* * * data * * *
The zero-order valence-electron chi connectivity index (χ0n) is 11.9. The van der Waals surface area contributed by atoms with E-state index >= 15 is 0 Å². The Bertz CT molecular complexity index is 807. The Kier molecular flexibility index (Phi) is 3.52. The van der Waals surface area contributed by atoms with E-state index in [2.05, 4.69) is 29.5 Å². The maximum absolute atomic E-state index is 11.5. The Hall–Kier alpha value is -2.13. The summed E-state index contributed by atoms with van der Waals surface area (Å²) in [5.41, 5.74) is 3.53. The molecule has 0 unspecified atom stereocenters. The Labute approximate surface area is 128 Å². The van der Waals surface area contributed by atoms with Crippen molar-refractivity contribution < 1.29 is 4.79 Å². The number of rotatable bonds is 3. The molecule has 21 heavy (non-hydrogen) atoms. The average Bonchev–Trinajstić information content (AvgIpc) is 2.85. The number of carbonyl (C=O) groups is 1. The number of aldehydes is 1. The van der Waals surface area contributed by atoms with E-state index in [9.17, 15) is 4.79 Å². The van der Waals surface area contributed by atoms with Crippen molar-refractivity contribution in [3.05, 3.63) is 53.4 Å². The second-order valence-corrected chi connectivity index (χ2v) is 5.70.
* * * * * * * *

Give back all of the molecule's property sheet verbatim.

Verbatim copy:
The zero-order valence-electron chi connectivity index (χ0n) is 11.9. The van der Waals surface area contributed by atoms with E-state index >= 15 is 0 Å². The Bertz CT molecular complexity index is 807. The Kier molecular flexibility index (Phi) is 3.52. The van der Waals surface area contributed by atoms with E-state index in [2.05, 4.69) is 29.5 Å². The maximum absolute atomic E-state index is 11.5. The Hall–Kier alpha value is -2.13. The summed E-state index contributed by atoms with van der Waals surface area (Å²) in [5.41, 5.74) is 3.53. The molecule has 0 unspecified atom stereocenters. The Labute approximate surface area is 128 Å². The van der Waals surface area contributed by atoms with Crippen molar-refractivity contribution < 1.29 is 4.79 Å². The number of rotatable bonds is 3. The molecule has 21 heavy (non-hydrogen) atoms. The average Bonchev–Trinajstić information content (AvgIpc) is 2.85. The number of carbonyl (C=O) groups is 1. The number of aldehydes is 1. The van der Waals surface area contributed by atoms with E-state index in [9.17, 15) is 4.79 Å². The van der Waals surface area contributed by atoms with Crippen molar-refractivity contribution in [3.05, 3.63) is 53.4 Å². The second-order valence-corrected chi connectivity index (χ2v) is 5.70.